Gordon Simpson, a boy of the Gorbals in the 1950s, was caught throwing stones at the rowers and put in the coxswains seat to ‘see how he’d like it’. He loved it, became a member, served the committee for over 50 years, winning lifetime service to sport awards, BBC Unsung Hero award and, having once been neighbours with Katherine Grainger’s parents, was the first person to put the future Olympic Champion in a boat – at the West Boathouse.
More recently; 3-time world champion Peter Haining, Sydney 2000 Olympic Silver medallist Gillian Lindsay, London 2012 Olympic Gold medal winner Katherine Grainger, Rio 2016 Olympic Silver medallists Polly Swann and Karen Bennett, Rotterdam 2016 World Champion Imogen Walsh – have all at one time been involved and rowed from the West Boathouse on Glasgow Green.
PROJECT FACTS & FIGURES
The Estimated cost for the project is circa £2.7 million
The proposed works will include: replacing the timber piles and substructure with concrete foundations; replacing the non-original external cladding; converting the building from a semi-detached building into a shared boathouse; renewing and repairing the roof, windows and doors; providing better access to the river with a floating pontoon; improving accessibility to the upper floors with lift and accessible facilities; providing flexible, multi-use spaces on the upper floor that will be available for use by other groups.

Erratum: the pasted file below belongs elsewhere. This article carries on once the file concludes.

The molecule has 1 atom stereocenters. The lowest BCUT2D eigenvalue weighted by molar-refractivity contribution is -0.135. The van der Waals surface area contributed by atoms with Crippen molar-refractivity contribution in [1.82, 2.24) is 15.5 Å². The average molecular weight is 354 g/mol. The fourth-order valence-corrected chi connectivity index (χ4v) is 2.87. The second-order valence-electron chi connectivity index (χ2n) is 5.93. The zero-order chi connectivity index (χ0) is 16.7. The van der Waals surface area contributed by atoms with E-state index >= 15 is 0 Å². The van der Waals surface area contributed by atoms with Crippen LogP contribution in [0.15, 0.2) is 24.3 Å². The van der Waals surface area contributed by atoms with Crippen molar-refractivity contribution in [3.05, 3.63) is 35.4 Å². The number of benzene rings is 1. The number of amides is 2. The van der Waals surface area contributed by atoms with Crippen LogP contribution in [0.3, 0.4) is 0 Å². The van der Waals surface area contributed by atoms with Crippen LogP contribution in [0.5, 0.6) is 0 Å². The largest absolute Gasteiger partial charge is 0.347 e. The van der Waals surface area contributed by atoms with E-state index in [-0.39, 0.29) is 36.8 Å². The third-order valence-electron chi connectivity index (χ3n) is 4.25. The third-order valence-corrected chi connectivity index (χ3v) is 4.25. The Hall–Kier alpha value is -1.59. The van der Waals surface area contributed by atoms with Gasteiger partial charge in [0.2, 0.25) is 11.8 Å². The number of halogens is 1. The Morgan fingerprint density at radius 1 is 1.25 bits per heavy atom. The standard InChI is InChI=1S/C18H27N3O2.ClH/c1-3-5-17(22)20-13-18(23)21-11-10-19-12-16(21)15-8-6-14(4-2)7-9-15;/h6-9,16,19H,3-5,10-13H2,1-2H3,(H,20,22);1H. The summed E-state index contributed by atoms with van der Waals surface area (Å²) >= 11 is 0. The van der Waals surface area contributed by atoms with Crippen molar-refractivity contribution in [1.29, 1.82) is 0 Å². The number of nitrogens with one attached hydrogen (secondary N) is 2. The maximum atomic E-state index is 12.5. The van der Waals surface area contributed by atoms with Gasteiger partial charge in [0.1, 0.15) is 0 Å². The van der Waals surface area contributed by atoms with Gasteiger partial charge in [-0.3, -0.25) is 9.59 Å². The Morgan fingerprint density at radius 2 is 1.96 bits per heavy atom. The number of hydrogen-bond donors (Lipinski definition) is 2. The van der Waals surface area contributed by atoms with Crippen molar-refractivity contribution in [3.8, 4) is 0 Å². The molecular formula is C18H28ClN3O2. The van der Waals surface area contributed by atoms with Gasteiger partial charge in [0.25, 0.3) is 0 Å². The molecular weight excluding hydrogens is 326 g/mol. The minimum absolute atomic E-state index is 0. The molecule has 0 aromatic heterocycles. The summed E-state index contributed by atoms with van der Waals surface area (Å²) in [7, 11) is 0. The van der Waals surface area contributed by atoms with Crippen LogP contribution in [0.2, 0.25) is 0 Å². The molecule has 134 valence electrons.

The broad benefits and activities of the project include: Activities to support greater use of the river corridor; removal of barriers and supporting wider access to the river; volunteer training, placements and skills development; flexible, multi-functional spaces for use by community groups; improve inclusion, health, well-being, skills and confidence for users; interpretation of the built, sporting and natural heritage of the site; a new lease of life for a historic building; improved access to the built heritage of the boathouse, the sporting heritage of the rowing clubs and the natural heritage of the river corridor; support health benefits with improved access to facilities for informal recreational activity; foster and enhance community enterprise through increased responsibility for the building, encouraging social enterprise and alternative uses; create a community focussed sporting legacy of the 2014 Commonwealth Games and the 2018 European Championships for the wider benefit of the people of Glasgow.